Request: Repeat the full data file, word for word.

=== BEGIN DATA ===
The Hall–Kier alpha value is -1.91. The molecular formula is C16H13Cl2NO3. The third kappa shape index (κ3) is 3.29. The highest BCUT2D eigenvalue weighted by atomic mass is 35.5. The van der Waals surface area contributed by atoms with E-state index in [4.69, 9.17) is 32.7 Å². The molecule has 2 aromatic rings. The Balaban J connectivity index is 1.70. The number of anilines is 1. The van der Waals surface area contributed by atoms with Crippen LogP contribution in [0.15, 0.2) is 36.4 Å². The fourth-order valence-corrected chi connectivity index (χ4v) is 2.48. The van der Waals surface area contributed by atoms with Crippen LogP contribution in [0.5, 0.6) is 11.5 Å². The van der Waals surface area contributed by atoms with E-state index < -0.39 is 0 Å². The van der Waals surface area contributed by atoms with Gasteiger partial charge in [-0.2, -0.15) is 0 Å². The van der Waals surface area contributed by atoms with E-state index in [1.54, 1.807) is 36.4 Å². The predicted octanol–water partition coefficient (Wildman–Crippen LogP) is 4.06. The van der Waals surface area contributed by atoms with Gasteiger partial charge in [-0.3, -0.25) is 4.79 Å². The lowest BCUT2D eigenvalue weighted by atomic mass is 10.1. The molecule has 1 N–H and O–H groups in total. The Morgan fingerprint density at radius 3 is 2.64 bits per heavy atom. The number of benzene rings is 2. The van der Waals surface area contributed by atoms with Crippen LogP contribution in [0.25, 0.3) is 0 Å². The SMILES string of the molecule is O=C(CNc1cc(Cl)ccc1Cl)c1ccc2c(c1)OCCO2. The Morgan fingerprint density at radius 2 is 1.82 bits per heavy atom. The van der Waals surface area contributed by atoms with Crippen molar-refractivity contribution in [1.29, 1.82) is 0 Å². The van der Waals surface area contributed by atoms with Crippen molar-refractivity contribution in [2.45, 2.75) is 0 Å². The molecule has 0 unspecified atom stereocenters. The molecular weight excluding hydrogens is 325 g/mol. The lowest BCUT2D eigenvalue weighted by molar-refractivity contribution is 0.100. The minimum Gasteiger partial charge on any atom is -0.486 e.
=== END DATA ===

The Hall–Kier alpha value is -1.91. The molecular formula is C16H13Cl2NO3. The third kappa shape index (κ3) is 3.29. The highest BCUT2D eigenvalue weighted by atomic mass is 35.5. The van der Waals surface area contributed by atoms with E-state index in [4.69, 9.17) is 32.7 Å². The molecule has 2 aromatic rings. The Balaban J connectivity index is 1.70. The number of anilines is 1. The van der Waals surface area contributed by atoms with Crippen LogP contribution in [0.15, 0.2) is 36.4 Å². The fourth-order valence-corrected chi connectivity index (χ4v) is 2.48. The van der Waals surface area contributed by atoms with Crippen LogP contribution in [0.5, 0.6) is 11.5 Å². The van der Waals surface area contributed by atoms with E-state index < -0.39 is 0 Å². The van der Waals surface area contributed by atoms with Gasteiger partial charge in [-0.2, -0.15) is 0 Å². The van der Waals surface area contributed by atoms with E-state index in [1.54, 1.807) is 36.4 Å². The predicted octanol–water partition coefficient (Wildman–Crippen LogP) is 4.06. The van der Waals surface area contributed by atoms with Gasteiger partial charge in [-0.3, -0.25) is 4.79 Å². The lowest BCUT2D eigenvalue weighted by atomic mass is 10.1. The molecule has 1 N–H and O–H groups in total. The Morgan fingerprint density at radius 3 is 2.64 bits per heavy atom. The number of benzene rings is 2. The van der Waals surface area contributed by atoms with Crippen LogP contribution in [0.25, 0.3) is 0 Å². The SMILES string of the molecule is O=C(CNc1cc(Cl)ccc1Cl)c1ccc2c(c1)OCCO2. The Morgan fingerprint density at radius 2 is 1.82 bits per heavy atom. The van der Waals surface area contributed by atoms with Crippen molar-refractivity contribution in [1.29, 1.82) is 0 Å². The van der Waals surface area contributed by atoms with Crippen molar-refractivity contribution in [2.45, 2.75) is 0 Å². The molecule has 0 unspecified atom stereocenters. The molecular weight excluding hydrogens is 325 g/mol. The lowest BCUT2D eigenvalue weighted by molar-refractivity contribution is 0.100. The minimum Gasteiger partial charge on any atom is -0.486 e.